Efficacy Of CACIPLIQ20 On Diabetic Ulcers In Patients Wearing An Nonremovable, Windowed, Fiberglass Cast Boot (DIAPLIQ)
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|ClinicalTrials.gov Identifier: NCT01474473|
Recruitment Status : Completed
First Posted : November 18, 2011
Last Update Posted : April 9, 2014
CACIPLIQ20 is a nanopolymer engineered to mimic glycosaminoglycans such as heparan sulfates. Glycosaminoglycans are implied 1) in the stabilization of the micro-environment of cells, known as extracellular matrix, by binding to structural proteins, and 2) in the cell communication by protecting growth factors. At the site of a lesion, glycosaminoglycans are degraded, thereby the extracellular matrix is disorganized and the tissue is destroyed. By replacing damaged glycosaminoglycans, CACIPLIQ20 provides a protective function and restores the matrix architecture and the cell communication, a process known as Matrix Therapy.
As for now, three non-controlled pilot studies have been carried out on small populations. They have shown a substantial enhancement of chronic wounds state after treatment with CACIPLIQ20. Therefore, the purpose of this new controlled study is to determine whether CACIPLIQ20 can shorten diabetic neuropathic plantar ulcers healing when the off-loading is mandatory.
The study's main hypothesis is that CACIPLIQ20 application on a non-healing diabetic plantar ulcer in an off-loading mandatory context would reinitiate the natural process of tissue regeneration and lead to total wound closure faster than following standard wound care.
|Condition or disease||Intervention/treatment||Phase|
|Foot Ulcer Diabetes Mellitus Diabetic Neuropathy||Device: CACIPLIQ20 and Nonremovable, Windowed, Fiberglass Cast Boot Device: Placebo and Nonremovable, Windowed, Fiberglass Cast Boot||Not Applicable|
This study specifically targets diabetic patients presenting neuropathic plantar ulcers.
Diabetic patients have a 25% risk to develop foot ulcers during their life, and one diabetes-induced amputation is performed every 30 seconds in the world. Textbook-case of perforating foot ulcer (Malum Perforans Pedis) is caused by a mechanical impairment : only a thoroughly observed discharge may lead to good wound care and, ultimately, healing. Thus, this study proposes the utilization of an nonremovable windowed Fiberglass Cast Boot, a technique which has led to healing in 6 to 8 weeks for 95% of neuropathic foot ulcers treated that way.
As 80% of amputations are caused by non-healing ulcers, it appears obvious that enhancing foot wounds healing could reduce amputation rate and in that way fairly improve diabetic patients' quality of life.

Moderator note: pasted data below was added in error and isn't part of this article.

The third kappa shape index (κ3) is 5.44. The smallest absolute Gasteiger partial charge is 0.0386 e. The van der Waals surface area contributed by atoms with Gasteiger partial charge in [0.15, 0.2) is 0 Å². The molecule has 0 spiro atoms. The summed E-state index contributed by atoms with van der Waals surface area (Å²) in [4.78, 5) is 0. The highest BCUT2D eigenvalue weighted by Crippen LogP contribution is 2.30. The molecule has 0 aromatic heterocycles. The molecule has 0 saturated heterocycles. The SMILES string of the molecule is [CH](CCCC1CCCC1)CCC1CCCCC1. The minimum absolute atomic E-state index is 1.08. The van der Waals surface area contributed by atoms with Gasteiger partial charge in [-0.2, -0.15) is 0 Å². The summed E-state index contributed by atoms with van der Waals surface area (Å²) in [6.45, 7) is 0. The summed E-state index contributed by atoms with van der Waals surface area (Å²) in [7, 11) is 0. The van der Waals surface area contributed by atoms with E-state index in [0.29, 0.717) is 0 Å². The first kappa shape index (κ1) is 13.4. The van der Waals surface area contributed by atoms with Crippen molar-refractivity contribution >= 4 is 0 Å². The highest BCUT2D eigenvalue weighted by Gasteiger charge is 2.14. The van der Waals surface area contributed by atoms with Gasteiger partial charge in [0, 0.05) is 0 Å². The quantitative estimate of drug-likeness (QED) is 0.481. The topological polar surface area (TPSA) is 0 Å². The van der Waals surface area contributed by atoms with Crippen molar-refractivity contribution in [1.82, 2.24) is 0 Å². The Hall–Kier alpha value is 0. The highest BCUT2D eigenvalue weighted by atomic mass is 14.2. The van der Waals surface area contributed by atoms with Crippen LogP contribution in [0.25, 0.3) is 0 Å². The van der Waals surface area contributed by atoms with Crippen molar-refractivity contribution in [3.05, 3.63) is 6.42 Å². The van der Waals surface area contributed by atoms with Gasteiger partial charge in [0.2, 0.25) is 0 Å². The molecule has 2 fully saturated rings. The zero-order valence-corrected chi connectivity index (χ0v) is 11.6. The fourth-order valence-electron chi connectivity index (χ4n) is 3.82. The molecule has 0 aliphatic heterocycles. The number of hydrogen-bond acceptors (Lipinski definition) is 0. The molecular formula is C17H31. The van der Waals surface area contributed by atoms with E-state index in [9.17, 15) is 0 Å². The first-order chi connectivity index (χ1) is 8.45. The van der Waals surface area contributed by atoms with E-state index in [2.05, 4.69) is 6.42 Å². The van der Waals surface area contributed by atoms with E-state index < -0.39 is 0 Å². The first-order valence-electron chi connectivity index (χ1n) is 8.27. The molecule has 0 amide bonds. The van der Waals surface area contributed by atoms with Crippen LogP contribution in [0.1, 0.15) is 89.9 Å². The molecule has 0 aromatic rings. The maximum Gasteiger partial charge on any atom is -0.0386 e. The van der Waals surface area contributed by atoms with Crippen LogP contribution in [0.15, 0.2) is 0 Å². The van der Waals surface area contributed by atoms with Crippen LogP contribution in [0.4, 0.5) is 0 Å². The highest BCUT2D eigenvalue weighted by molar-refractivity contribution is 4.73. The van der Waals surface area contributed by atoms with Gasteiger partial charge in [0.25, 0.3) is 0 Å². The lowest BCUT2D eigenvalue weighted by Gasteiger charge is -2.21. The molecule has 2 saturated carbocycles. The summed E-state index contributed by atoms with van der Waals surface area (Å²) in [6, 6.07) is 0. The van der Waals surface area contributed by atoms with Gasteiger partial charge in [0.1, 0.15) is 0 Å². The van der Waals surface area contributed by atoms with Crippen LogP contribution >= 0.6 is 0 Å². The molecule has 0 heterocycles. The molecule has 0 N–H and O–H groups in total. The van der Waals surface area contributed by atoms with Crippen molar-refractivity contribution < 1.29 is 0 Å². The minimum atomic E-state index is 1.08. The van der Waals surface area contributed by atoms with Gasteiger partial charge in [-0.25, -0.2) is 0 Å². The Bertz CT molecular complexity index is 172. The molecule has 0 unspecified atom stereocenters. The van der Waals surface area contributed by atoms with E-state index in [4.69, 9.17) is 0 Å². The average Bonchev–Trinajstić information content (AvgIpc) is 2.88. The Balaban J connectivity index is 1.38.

|Study Type :||Interventional (Clinical Trial)|
|Actual Enrollment :||20 participants|
|Intervention Model:||Parallel Assignment|
|Masking:||Quadruple (Participant, Care Provider, Investigator, Outcomes Assessor)|
|Official Title:||A Pilot Placebo-Controlled, Randomized and Double Blind Monocenter Study Evaluating CACIPLIQ20 Efficacy On Neuropathic Perforating Foot Ulcer Healing In Diabetic Patients Wearing An Irremovable Windowed Resin Cast|
|Study Start Date :||August 2011|
|Actual Primary Completion Date :||January 2014|
|Actual Study Completion Date :||March 2014|
Experimental: CACIPLIQ20 and Cast Boot
This arm receives treatment by CACIPLIQ20 application every 3 to 4 days and the wounded leg is held with a nonremovable, windowed, fiberglass Cast Boot.
Device: CACIPLIQ20 and Nonremovable, Windowed, Fiberglass Cast Boot
The Nonremovable, Windowed, Fiberglass Cast Boot is implemented before the beginning of CACIPLIQ20 treatment and is maintained during the treatment.
CACIPLIQ20 is applied on the wound for 10 minutes every 3 to 4 days
Placebo Comparator: Placebo and Cast Boot
This arm receives a placebo (saline solution) every 3 to 4 days and the wounded leg is held with a nonremovable, windowed, fiberglass Cast Boot.
Device: Placebo and Nonremovable, Windowed, Fiberglass Cast Boot
The Nonremovable, Windowed, Fiberglass Cast Boot is implemented before the beginning of placebo treatment and is maintained during the treatment.
Placebo is applied on the wound for 10 minutes every 3 to 4 days
- Kinetics of Evolution of wound size within 60 days [ Time Frame: 60 days ]
- Evolution of remaining lesion rate [ Time Frame: 8, 15, 30, 45 and 60 days ]Remaining lesion rate, defined as the ratio of lesion surface at the specified time to lesion surface before treatment, during time
- Healing rate [ Time Frame: 8, 15, 30, 45 and 60 days ]Healing rate, defined as the difference between two lesion rates at different times
- Number of declared full wound healings [ Time Frame: 8, 15, 30, 45 and 60 days ]Number of declared full wound healings during time, defined as non-oozing wound closure without any reopening after no less than 15 days, ascertained by the principal investigator and another member of his team
- Number of wounds leading to amputation [ Time Frame: 8, 15, 30, 45 and 60 days ]Number of wounds causing new amputations during time, as recorded after surgical measures sustained by patients
- Pain experienced during time [ Time Frame: Recruitment, 8, 15, 30, 45 and 60 days ]Pain experienced by patients, assessed with Numerical Rating Pain Scale (0 to 10) and amount of painkillers used
To learn more about this study, you or your doctor may contact the study research staff using the contact information provided by the sponsor.
Please refer to this study by its ClinicalTrials.gov identifier (NCT number): NCT01474473
|Paris, France, 75013|
|Principal Investigator:||Georges Ha Van, MD||Pitié-Salpêtrière Hospital, Paris|